Missouri Gun Rights Amendment Is Being Tested For Felons To Carry
Thanks to a gun rights group and Sen.Sen. Kurt Schaefer (R-Columbia) who sponsored the bill, felons are challenging the Missouri Supreme Court for the right to carry firearms.
[su_center_ad]This is due to the effects of the state constitution’s newly strengthened gun-rights provision, even as opponents of the amendment are urging the court to declare the vote invalid, Legal News reports.
Voters approved the amendment in August, which declares the right to bear arms is “unalienable” and requires courts to apply strict scrutiny to gun laws.
The scrutiny of gun laws and not those responsible for “accidental” shootings is stunning.
Apparently, background checks and not allowing felons to own guns is a bad thing.
Legal News reports:
Shortly before the vote, a group of challengers, including St. Louis Police Chief Samuel Dotson, argued that the amendment’s ballot summary was insufficient. But with less than two weeks before the election, the Supreme Court said it was too late to rule on the alleged deficiencies. However, the court said the challengers would be free to file an election contest “should the proposal be adopted” – which it was, by 61 percent of the vote.
On Sept. 24, the challengers accepted the court’s suggestion and filed suits in Cole County Circuit Court and the Supreme Court, alleging that the election results should be set aside.
“The unfair and insufficient ballot title was an election irregularity sufficient to cast doubt on the true results of the election on Amendment 5 but for such irregularity,” the suit reads.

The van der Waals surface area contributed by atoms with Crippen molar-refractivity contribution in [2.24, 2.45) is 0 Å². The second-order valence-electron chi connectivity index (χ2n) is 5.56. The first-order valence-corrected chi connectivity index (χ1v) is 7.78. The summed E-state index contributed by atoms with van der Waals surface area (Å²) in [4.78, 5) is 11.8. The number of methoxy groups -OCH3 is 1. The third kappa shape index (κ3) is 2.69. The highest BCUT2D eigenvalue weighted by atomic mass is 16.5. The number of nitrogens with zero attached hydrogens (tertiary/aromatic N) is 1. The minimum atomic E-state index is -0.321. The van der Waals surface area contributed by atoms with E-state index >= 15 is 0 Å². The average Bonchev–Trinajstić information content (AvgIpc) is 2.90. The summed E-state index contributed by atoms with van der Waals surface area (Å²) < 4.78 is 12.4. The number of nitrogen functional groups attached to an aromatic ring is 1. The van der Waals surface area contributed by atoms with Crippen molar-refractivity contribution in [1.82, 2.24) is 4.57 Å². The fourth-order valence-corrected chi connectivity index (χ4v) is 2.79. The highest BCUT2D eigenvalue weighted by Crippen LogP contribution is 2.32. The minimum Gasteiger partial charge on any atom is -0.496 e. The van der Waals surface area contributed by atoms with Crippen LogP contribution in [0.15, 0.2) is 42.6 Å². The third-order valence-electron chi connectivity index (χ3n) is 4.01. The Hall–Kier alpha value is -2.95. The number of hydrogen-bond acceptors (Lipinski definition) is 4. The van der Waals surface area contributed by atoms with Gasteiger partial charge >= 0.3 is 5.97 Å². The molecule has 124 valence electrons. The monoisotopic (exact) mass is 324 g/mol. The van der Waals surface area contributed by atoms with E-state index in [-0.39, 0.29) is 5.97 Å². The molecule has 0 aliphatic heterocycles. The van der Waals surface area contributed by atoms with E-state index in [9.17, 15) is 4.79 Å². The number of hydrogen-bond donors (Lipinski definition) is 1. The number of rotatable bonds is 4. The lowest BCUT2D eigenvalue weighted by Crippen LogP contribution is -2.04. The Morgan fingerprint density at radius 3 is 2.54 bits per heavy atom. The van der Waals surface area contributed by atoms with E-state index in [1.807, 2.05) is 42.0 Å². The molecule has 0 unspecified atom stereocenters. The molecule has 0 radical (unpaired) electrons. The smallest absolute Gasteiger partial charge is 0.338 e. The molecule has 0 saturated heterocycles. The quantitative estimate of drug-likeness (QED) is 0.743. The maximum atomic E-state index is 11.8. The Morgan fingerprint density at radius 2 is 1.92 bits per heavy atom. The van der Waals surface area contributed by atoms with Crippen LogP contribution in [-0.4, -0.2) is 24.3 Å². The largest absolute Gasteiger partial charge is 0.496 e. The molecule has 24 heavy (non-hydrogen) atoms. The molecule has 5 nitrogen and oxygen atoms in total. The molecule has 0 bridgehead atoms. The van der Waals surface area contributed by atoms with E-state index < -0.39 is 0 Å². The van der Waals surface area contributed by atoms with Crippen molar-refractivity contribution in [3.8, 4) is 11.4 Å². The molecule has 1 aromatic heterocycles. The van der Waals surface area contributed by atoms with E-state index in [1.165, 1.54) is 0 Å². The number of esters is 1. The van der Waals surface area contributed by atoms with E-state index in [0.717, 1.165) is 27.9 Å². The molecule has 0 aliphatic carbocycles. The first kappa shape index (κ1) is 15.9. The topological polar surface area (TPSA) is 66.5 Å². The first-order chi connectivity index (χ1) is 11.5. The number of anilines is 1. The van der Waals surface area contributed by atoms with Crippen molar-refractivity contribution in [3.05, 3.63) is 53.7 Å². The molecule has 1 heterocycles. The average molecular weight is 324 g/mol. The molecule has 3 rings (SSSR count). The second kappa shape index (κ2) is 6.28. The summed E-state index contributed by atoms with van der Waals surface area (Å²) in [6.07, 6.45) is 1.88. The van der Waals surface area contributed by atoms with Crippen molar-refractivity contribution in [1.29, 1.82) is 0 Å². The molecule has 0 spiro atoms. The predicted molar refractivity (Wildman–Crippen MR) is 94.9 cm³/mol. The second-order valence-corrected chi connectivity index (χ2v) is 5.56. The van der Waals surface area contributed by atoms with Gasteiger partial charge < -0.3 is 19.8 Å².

The legal system, however, isn’t waiting around. According to media reports, the amendment has already affected criminal charges in circuits around the state. One case is already pending in the Supreme Court.
Marcus Merritt seeks to argue his felon-in-possession charges and was scheduled to appear in September.
But due to the recent amendment, the attorney general’s office asked for a delay two days before Merritt was scheduled in court.
Merritt was convicted of federal drug charges in 1986. At the time, Missouri law only barred those convicted of a “dangerous felony” from possessing a concealable firearm. Lawmakers changed the law in 2008 so that anyone convicted of any kind of felony, violent or nonviolent, couldn’t have any kind of gun.
In 2012, Merritt was indicted in St. Louis Circuit Court with possessing heroin and drug paraphernalia. He was also found to have a .44 magnum revolver, a 12-gauge shotgun and a .22 caliber rifle. Based on his prior federal conviction, he was charged with three counts of felony firearm possession. Merritt pleaded guilty to the drug counts, but Judge John F. Garvey Jr. dismissed the gun charges.
Again, the gun charges were dismissed.
Merritt believes there shouldn’t be a lifetime ban of owning firearms on nonviolent felons. But a felony is classified as a serious crime.
“Here, there is no substantial relationship between banning all convicted felons under all circumstances from possessing firearms for life and protecting the public health, safety, morals or welfare,” Merritt’s public defender, Matthew Huckeby, wrote in his original briefs.
“Given the fact that felons have already shown a willingness to violate the law, keeping firearms out of their hands bears a substantial relationship to the government’s function in protecting public safety,” Assistant attorney general Jennifer Rodewald wrote.
The new amendment requires courts to review gun laws with “strict scrutiny.” That requires the government to show that it has a compelling interest in the regulation and that the law infringes on the right as little as possible.
Although, no right is absolute, and certainly the thought of felons with guns would make any sane person cringe, “Shall not be infringed” seems to trump public safety with gun rights groups.
Sen. Kurt Schaefer (R-Columbia) sponsored the resolution that put the gun-rights issue on the ballot. He also helped to defend it in court.
Those that think Eric Garner deserved to be choked until dead for selling loose cigarettes while thinking that felons should carry firearms, should rethink their views.
H/T: The incomparable @CarlaAkins with thanks.[su_csky_ad]
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